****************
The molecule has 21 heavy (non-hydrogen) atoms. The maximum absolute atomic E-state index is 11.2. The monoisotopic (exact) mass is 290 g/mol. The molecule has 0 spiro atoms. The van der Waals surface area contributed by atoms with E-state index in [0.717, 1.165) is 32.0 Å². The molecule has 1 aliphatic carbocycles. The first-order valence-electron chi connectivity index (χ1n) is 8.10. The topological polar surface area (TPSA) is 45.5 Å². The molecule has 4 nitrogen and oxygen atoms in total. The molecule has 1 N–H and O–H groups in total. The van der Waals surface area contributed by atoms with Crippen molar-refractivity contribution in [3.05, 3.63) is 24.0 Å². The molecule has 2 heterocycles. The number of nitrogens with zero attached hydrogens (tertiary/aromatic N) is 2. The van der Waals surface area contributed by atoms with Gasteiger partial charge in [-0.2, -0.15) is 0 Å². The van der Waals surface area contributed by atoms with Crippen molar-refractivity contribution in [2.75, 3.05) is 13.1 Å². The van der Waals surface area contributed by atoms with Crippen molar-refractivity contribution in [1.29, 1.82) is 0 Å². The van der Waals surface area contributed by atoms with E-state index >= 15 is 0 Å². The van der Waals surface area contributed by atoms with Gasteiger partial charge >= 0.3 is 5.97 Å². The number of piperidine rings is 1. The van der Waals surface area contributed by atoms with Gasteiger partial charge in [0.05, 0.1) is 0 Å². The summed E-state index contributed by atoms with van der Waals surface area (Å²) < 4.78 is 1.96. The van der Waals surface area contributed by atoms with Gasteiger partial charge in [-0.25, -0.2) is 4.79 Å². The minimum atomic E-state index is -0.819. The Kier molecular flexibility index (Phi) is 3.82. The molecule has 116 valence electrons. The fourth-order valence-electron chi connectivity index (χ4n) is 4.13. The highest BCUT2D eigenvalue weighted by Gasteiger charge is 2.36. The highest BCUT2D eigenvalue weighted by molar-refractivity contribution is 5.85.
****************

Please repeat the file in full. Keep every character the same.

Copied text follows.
The molecule has 21 heavy (non-hydrogen) atoms. The maximum absolute atomic E-state index is 11.2. The monoisotopic (exact) mass is 290 g/mol. The molecule has 0 spiro atoms. The van der Waals surface area contributed by atoms with E-state index in [0.717, 1.165) is 32.0 Å². The molecule has 1 aliphatic carbocycles. The first-order valence-electron chi connectivity index (χ1n) is 8.10. The topological polar surface area (TPSA) is 45.5 Å². The molecule has 4 nitrogen and oxygen atoms in total. The molecule has 1 N–H and O–H groups in total. The van der Waals surface area contributed by atoms with Crippen molar-refractivity contribution in [3.05, 3.63) is 24.0 Å². The molecule has 2 heterocycles. The number of nitrogens with zero attached hydrogens (tertiary/aromatic N) is 2. The van der Waals surface area contributed by atoms with Gasteiger partial charge in [-0.2, -0.15) is 0 Å². The van der Waals surface area contributed by atoms with Crippen molar-refractivity contribution in [2.75, 3.05) is 13.1 Å². The van der Waals surface area contributed by atoms with Crippen molar-refractivity contribution in [1.29, 1.82) is 0 Å². The van der Waals surface area contributed by atoms with E-state index >= 15 is 0 Å². The van der Waals surface area contributed by atoms with Gasteiger partial charge >= 0.3 is 5.97 Å². The number of piperidine rings is 1. The van der Waals surface area contributed by atoms with Gasteiger partial charge in [0.05, 0.1) is 0 Å². The summed E-state index contributed by atoms with van der Waals surface area (Å²) < 4.78 is 1.96. The van der Waals surface area contributed by atoms with Gasteiger partial charge in [-0.25, -0.2) is 4.79 Å². The minimum atomic E-state index is -0.819. The Kier molecular flexibility index (Phi) is 3.82. The molecule has 116 valence electrons. The fourth-order valence-electron chi connectivity index (χ4n) is 4.13. The highest BCUT2D eigenvalue weighted by Gasteiger charge is 2.36. The highest BCUT2D eigenvalue weighted by molar-refractivity contribution is 5.85.